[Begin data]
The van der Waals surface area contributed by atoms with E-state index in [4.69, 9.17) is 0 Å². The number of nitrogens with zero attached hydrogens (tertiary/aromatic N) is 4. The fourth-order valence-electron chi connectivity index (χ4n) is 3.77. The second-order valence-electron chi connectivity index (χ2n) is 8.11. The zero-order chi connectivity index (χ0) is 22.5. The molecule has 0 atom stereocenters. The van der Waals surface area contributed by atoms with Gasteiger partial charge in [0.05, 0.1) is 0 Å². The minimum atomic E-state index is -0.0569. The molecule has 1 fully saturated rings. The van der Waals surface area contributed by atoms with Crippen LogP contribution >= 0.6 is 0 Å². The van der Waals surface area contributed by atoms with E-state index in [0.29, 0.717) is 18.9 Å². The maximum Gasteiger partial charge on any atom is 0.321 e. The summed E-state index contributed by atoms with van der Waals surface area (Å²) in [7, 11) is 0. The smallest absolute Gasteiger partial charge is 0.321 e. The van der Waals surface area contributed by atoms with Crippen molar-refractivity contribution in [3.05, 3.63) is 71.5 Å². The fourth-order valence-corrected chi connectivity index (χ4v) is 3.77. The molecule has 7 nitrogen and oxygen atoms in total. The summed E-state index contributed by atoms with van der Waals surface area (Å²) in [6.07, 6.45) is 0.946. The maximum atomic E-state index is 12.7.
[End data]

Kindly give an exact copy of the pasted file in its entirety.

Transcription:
The van der Waals surface area contributed by atoms with E-state index in [4.69, 9.17) is 0 Å². The number of nitrogens with zero attached hydrogens (tertiary/aromatic N) is 4. The fourth-order valence-electron chi connectivity index (χ4n) is 3.77. The second-order valence-electron chi connectivity index (χ2n) is 8.11. The zero-order chi connectivity index (χ0) is 22.5. The molecule has 0 atom stereocenters. The van der Waals surface area contributed by atoms with Gasteiger partial charge in [0.05, 0.1) is 0 Å². The minimum atomic E-state index is -0.0569. The molecule has 1 fully saturated rings. The van der Waals surface area contributed by atoms with Crippen LogP contribution >= 0.6 is 0 Å². The van der Waals surface area contributed by atoms with E-state index in [0.29, 0.717) is 18.9 Å². The maximum Gasteiger partial charge on any atom is 0.321 e. The summed E-state index contributed by atoms with van der Waals surface area (Å²) in [7, 11) is 0. The smallest absolute Gasteiger partial charge is 0.321 e. The van der Waals surface area contributed by atoms with Crippen molar-refractivity contribution in [3.05, 3.63) is 71.5 Å². The fourth-order valence-corrected chi connectivity index (χ4v) is 3.77. The molecule has 7 nitrogen and oxygen atoms in total. The summed E-state index contributed by atoms with van der Waals surface area (Å²) in [6.07, 6.45) is 0.946. The maximum atomic E-state index is 12.7.